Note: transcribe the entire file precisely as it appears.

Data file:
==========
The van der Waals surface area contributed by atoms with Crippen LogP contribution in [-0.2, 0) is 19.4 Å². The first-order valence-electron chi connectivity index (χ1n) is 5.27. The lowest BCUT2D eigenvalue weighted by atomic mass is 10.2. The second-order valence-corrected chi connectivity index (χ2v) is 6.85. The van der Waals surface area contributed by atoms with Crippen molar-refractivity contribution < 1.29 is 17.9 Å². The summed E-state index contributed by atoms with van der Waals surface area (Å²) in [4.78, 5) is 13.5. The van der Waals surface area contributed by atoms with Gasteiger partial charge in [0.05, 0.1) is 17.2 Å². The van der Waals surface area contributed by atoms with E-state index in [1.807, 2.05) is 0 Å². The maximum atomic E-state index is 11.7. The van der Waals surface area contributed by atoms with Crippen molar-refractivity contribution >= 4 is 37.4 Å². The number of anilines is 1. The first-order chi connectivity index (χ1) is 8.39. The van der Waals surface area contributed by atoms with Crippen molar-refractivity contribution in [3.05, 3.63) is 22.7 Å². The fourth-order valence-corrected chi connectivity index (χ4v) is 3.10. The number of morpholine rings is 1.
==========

The van der Waals surface area contributed by atoms with Crippen LogP contribution in [-0.2, 0) is 19.4 Å². The first-order valence-electron chi connectivity index (χ1n) is 5.27. The lowest BCUT2D eigenvalue weighted by atomic mass is 10.2. The second-order valence-corrected chi connectivity index (χ2v) is 6.85. The van der Waals surface area contributed by atoms with Crippen molar-refractivity contribution < 1.29 is 17.9 Å². The summed E-state index contributed by atoms with van der Waals surface area (Å²) in [4.78, 5) is 13.5. The van der Waals surface area contributed by atoms with Gasteiger partial charge in [0.05, 0.1) is 17.2 Å². The van der Waals surface area contributed by atoms with E-state index in [1.807, 2.05) is 0 Å². The maximum atomic E-state index is 11.7. The van der Waals surface area contributed by atoms with Crippen molar-refractivity contribution >= 4 is 37.4 Å². The number of anilines is 1. The first-order chi connectivity index (χ1) is 8.39. The van der Waals surface area contributed by atoms with Crippen molar-refractivity contribution in [3.05, 3.63) is 22.7 Å². The fourth-order valence-corrected chi connectivity index (χ4v) is 3.10. The number of morpholine rings is 1.